GameStop, the Grapevine, Texas-based retail chain that peddles hardcopy video games out of more than 5,700 stores worldwide, says it will shutter 180 to 200 “under-performing” locations globally by the end of the 2019 fiscal year, with more closures to come over the next two years. It also has a plan to transform itself into a “social and cultural hub” for gamers.
“We have a clear opportunity to improve our overall profitability by de-densifying our chain,” GameStop CFO James Bell told analysts on a second-quarter earnings and sales call transcribed by Seeking Alpha.
“Bell added that while the closures expected by yearend are more opportunistic, ‘we are applying a more definitive, analytic approach, including profit levels and sales transferability, that we expect will yield a much larger tranche of closures over the coming 12 to 24 months,’” Marianne Wilson reports for Chain Store Age.
“Shares of GameStop fell more than 15% in extended trading Tuesday after the company reported second quarter earnings and sales that missed analysts’ expectations while significantly lowering its same-store sales forecast,” CNBC’s Jasmine Wu writes.
“Losses were more than triple what they were for the same period a year ago, and sales were down 14.3% year-over-year (or 11.6% when you factor out stores that were closed in the interim). That includes a 5.3% reduction in software sales, a 17.5% reduction in pre-owned sales, and a whopping 41% drop in hardware sales. The only bright spot was collectible sales, which were up 21% to represent the 15th straight quarter of growth in that category,” Kyle Orland writes for Ars Technica.
“The company has been grappling with major shifts in the videogame market as consumers increasingly download games through their gaming consoles and skip purchases of packaged software,” Micah Maidenberg points out in The Wall Street Journal.
“More competition is coming. On Tuesday, Apple Inc. said it would launch a videogame subscription service on Sept. 19 that costs $4.99 a month. Google, part of Alphabet Inc., plans to roll out a cloud-based gaming site in November that offers a $10-a-month option,” Maidenberg adds.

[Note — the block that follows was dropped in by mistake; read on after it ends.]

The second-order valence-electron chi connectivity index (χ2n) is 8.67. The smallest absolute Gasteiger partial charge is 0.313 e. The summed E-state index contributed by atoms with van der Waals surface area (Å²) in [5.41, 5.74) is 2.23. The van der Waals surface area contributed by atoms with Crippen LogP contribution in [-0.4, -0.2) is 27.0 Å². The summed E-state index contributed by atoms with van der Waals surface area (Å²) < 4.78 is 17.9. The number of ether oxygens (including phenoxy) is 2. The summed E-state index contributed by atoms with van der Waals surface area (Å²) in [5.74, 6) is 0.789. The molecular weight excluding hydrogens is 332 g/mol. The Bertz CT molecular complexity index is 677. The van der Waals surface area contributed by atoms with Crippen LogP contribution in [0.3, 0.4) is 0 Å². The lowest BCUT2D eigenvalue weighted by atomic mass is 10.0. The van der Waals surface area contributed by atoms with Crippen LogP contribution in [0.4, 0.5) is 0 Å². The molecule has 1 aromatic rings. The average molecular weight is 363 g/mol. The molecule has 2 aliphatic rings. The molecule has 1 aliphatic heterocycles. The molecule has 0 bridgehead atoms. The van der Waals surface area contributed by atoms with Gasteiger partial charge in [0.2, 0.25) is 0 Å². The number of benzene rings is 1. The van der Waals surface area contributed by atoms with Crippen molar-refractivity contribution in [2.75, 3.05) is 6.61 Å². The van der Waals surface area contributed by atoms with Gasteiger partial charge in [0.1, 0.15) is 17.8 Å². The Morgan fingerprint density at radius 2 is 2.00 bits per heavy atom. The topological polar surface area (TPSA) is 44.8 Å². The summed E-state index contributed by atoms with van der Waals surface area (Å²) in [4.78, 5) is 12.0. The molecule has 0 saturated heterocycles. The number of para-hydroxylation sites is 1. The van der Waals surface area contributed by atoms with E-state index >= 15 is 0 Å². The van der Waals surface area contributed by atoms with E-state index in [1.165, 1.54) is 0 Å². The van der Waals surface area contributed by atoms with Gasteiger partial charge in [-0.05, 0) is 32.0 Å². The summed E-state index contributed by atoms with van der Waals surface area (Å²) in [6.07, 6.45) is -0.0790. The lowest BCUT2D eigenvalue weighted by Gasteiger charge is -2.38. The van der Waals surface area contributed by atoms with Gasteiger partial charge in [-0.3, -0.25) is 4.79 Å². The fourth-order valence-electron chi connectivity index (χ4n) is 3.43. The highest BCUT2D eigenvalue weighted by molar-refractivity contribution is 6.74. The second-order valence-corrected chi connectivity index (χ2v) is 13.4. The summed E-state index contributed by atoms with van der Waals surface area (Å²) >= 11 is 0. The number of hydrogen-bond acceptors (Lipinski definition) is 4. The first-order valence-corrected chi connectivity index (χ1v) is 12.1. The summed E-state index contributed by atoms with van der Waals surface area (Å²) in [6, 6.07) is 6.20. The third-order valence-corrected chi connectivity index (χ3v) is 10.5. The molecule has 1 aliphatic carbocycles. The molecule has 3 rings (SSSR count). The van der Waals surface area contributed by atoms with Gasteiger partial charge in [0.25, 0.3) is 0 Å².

“The closures are the latest cost-saving measure from GameStop’s new leadership team -- the company has already had two waves of layoffs. Under its new leadership team, GameStop launched an initiative known as ‘GameStop Reboot’ that's intended to breathe new life into the retail chain,” Ben Gilbert writes for Business Insider.
“The first step of the reboot involves addressing issues with so-called SG&A, a financial term that stands for Selling, General and Administrative Expenses. In simpler terms: It means lowering the cost of salaries, taxes, advertising and other nonproduction costs,” Gilbert adds. “Unfortunately, it also means layoffs and store closures.”
But it also has “a new strategic vision,” in the words of GameStop CEO George Sherman, who took over the position in April, Patrick Shanley reports for The Hollywood Reporter.
Sherman “detailed a ‘strategic plan’ anchored on four core tenets in its filing on Tuesday: ‘Optimizing the core business by driving efficiency and effectiveness, creating the social and cultural hub of gaming within each GameStop, building compelling digital capabilities and transforming our vendor and partner relationships for an evolving video game industry,’” Shanley reports.
“It might be too soon to tell whether the earnings miss is a blow to Michael Burry’s thesis
about GameStop. In August, the investor, who is most known for his calls on the subprime mortgage market that were featured in the book "The Big Short," said he believed GameStop still had upside
potential. Sony and Microsoft’
“GameStop isn’t alone in closing stores,” Kelly Tyko reminds us in USA Today. “More than 8,200 stores are slated to shutter this year with thousands of locations already gone, based on figures from global marketing research firm Coresight Research, retailers’ earnings reports, bankruptcy filings and other records.
“According to Coresight Research's Sept. 6 weekly closing report, the announced closures are ‘40% higher than total closures in 2018.' Coresight, which has offices in Manhattan, London and Hong Kong, tracked 5,864 closings in 2018, which included all Toys R Us stores and hundreds of Kmart and Sears locations,” Tyko adds.
Transforming floor space into cultural and social hubs is a worthy aspiration. Making it happen, however, is where the game gets challenging.